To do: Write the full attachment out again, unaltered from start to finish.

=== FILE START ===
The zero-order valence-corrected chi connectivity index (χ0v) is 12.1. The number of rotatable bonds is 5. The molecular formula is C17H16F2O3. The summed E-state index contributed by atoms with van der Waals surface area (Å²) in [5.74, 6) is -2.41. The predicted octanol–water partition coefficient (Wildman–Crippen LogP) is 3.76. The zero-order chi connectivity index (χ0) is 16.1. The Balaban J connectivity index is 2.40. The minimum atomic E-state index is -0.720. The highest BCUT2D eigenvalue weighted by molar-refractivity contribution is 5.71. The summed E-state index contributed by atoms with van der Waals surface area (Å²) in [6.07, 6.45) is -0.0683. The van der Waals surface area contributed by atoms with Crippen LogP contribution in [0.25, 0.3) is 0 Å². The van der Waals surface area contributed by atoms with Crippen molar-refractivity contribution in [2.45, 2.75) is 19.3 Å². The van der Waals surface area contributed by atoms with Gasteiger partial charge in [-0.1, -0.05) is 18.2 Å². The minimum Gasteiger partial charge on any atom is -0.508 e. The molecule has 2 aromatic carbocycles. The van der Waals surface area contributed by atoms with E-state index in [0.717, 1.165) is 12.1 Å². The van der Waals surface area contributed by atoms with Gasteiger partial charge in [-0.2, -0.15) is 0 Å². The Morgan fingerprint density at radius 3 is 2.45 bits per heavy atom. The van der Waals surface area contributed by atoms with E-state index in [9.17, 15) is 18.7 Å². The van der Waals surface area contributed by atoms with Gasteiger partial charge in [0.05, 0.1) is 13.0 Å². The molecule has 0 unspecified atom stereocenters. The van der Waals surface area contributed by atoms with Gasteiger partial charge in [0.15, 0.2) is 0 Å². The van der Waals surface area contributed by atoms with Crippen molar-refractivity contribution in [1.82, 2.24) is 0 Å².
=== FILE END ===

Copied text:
The zero-order valence-corrected chi connectivity index (χ0v) is 12.1. The number of rotatable bonds is 5. The molecular formula is C17H16F2O3. The summed E-state index contributed by atoms with van der Waals surface area (Å²) in [5.74, 6) is -2.41. The predicted octanol–water partition coefficient (Wildman–Crippen LogP) is 3.76. The zero-order chi connectivity index (χ0) is 16.1. The Balaban J connectivity index is 2.40. The minimum atomic E-state index is -0.720. The highest BCUT2D eigenvalue weighted by molar-refractivity contribution is 5.71. The summed E-state index contributed by atoms with van der Waals surface area (Å²) in [6.07, 6.45) is -0.0683. The van der Waals surface area contributed by atoms with Crippen LogP contribution in [0.25, 0.3) is 0 Å². The van der Waals surface area contributed by atoms with Crippen molar-refractivity contribution in [2.45, 2.75) is 19.3 Å². The van der Waals surface area contributed by atoms with Gasteiger partial charge in [-0.1, -0.05) is 18.2 Å². The minimum Gasteiger partial charge on any atom is -0.508 e. The molecule has 2 aromatic carbocycles. The van der Waals surface area contributed by atoms with E-state index in [0.717, 1.165) is 12.1 Å². The van der Waals surface area contributed by atoms with Gasteiger partial charge in [-0.2, -0.15) is 0 Å². The Morgan fingerprint density at radius 3 is 2.45 bits per heavy atom. The van der Waals surface area contributed by atoms with E-state index in [9.17, 15) is 18.7 Å². The van der Waals surface area contributed by atoms with Gasteiger partial charge in [0.05, 0.1) is 13.0 Å². The molecule has 0 unspecified atom stereocenters. The van der Waals surface area contributed by atoms with Gasteiger partial charge in [0.15, 0.2) is 0 Å². The van der Waals surface area contributed by atoms with Crippen molar-refractivity contribution in [1.82, 2.24) is 0 Å².